One quibble I have is with the cover art. Why, why, why is Mercy wearing lipgloss and mascara?! Love the hair, the face, the look, the setting. But the makeup just doesn’t work.
An historical novel that is sure to please, this book while about a 17-year-old character would be appropriate for readers as young as 12.
A Season of Gifts by Richard Peck
Released September 2009.
Head back to the wonderful character of Grandma Dowdel. In this third novel, it is 1958 and a family has moved in next door to her. They are poor as church mice, appropriate since the father is a Methodist pastor. The children include Bob, who immediately falls prey to the town bullies in remarkable fashion. There is his older sister Phyllis, who is obsessed with Elvis and with one of the bullies who bears a resemblance to The King. And then there is his younger sister, Ruth Ann, who is a little lost until she meet Grandma Dowdel. This delightful novel tells the story of the year the family spends next door to Grandma Dowdel who insists that she is neither neighborly or church going, yet manages to always be both.
Peck’s characterizations are as always clever and revealing. He has such a gentle touch with his characters even as he is showing far more of their psyche and personality than one might realize. Peck’s humor has a vintage feel as is appropriate to the time and place. It is uproariously funny. After reading two werewolf books (and setting both aside) it was a real breath of fresh cold air to read Peck’s novel.
Tightly plotted, humorous and beautifully wrapped up in the end, this book is a real treat. Appropriate for ages 8-12, I can see entire families enjoying this one as a read aloud. Classrooms would also enjoy the escapades and fun while learning a touch of history along the way.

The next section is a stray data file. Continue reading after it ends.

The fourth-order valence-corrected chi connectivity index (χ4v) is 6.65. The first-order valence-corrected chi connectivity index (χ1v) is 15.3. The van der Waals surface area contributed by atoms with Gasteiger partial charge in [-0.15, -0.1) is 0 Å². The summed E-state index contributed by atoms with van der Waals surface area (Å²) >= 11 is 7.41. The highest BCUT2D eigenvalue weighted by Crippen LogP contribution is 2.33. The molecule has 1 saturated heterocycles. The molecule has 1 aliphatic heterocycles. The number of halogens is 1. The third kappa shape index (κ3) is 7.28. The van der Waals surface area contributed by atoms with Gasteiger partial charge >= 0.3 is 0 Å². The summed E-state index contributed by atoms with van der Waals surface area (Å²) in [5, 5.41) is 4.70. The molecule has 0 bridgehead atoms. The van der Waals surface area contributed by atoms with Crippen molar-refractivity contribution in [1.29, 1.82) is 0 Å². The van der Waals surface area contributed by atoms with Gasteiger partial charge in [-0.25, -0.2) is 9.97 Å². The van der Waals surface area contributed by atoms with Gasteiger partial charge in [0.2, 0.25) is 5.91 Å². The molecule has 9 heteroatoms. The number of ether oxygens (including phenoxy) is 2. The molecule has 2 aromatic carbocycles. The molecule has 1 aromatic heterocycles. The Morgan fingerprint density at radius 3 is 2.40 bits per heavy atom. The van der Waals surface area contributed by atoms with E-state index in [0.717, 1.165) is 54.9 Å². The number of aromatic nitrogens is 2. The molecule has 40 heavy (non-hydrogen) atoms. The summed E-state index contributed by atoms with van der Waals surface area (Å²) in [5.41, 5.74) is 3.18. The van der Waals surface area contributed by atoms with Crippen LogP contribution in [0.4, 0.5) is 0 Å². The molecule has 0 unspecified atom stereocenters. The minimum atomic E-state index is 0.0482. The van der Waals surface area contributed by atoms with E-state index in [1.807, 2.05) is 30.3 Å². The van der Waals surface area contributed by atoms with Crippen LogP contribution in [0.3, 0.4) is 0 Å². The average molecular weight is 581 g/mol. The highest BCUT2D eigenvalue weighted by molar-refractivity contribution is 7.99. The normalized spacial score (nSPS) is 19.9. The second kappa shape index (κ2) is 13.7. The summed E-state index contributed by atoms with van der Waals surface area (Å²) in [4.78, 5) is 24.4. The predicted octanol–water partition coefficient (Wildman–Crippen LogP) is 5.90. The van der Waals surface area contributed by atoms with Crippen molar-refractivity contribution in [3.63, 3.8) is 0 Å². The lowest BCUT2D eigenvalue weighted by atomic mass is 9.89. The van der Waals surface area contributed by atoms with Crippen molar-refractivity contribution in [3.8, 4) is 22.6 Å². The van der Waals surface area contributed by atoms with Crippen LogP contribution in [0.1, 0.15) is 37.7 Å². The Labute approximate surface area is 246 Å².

Also reviewed on Sarah Miller’s blog.
This is last week’s news, but it’s important enough to repeat!
Siobhan Dowd has won the Carnegie Medal for children’s literature, making her the first author to win posthumously. She won the medal for Bog Child. Her first novel, A Swift Pure Cry, was also shortlisted for the Carnegie.
Dowd began writing in 2003 and died in 2007. In those four short years, she created four books for young people. Amazing.
What a Good Big Brother! by Diana Wright Landolf, illustrated by Steve Johnson and Lou Fancher.
So many new sibling books are about angst and worry. This book doesn’t mention that at all. Cameron loves his little baby sister, so he is eager to help stop her crying. When his father changes Sadie’s diaper, Cameron helps by handing him wipes. When Sadie is hungry, Cameron fetches the nursing pillow. And when no one can get Sadie to stop crying, Cameron manages to get her settled by rubbing her tummy gently and kissing her toes. It is a pleasure to see an older sibling not bubbling with jealousy, happily being included in the new routines, and able to solve a problem through loving contact.
The text has a nice repetition, as Cameron wonders why Sadie is crying and then is asked to help out. Cameron also kisses the baby’s toes often, his own personal way of relating with Sadie. And mothers will be pleased because that is so often the safe spot for older siblings to shower with love. The illustrations are a mix of collage and paintings that tell the story in paintings and then are reinforced by the collages. The word kiss appears often in the background as well as other small words like nap. On the pages where Sadie is crying, there are watery marks on the page and drops of color. And there are also hand outlines and foot outlines as Sadie is being soothed. Here the illustrations are a true extension of the story.
Clever illustrations and a positive look at being an older sibling make this worth putting into every library collection. Appropriate for ages 4-6.
A Tree for Emmy by Mary Ann Rodman, illustrated by Tatjana Mai-Wyss.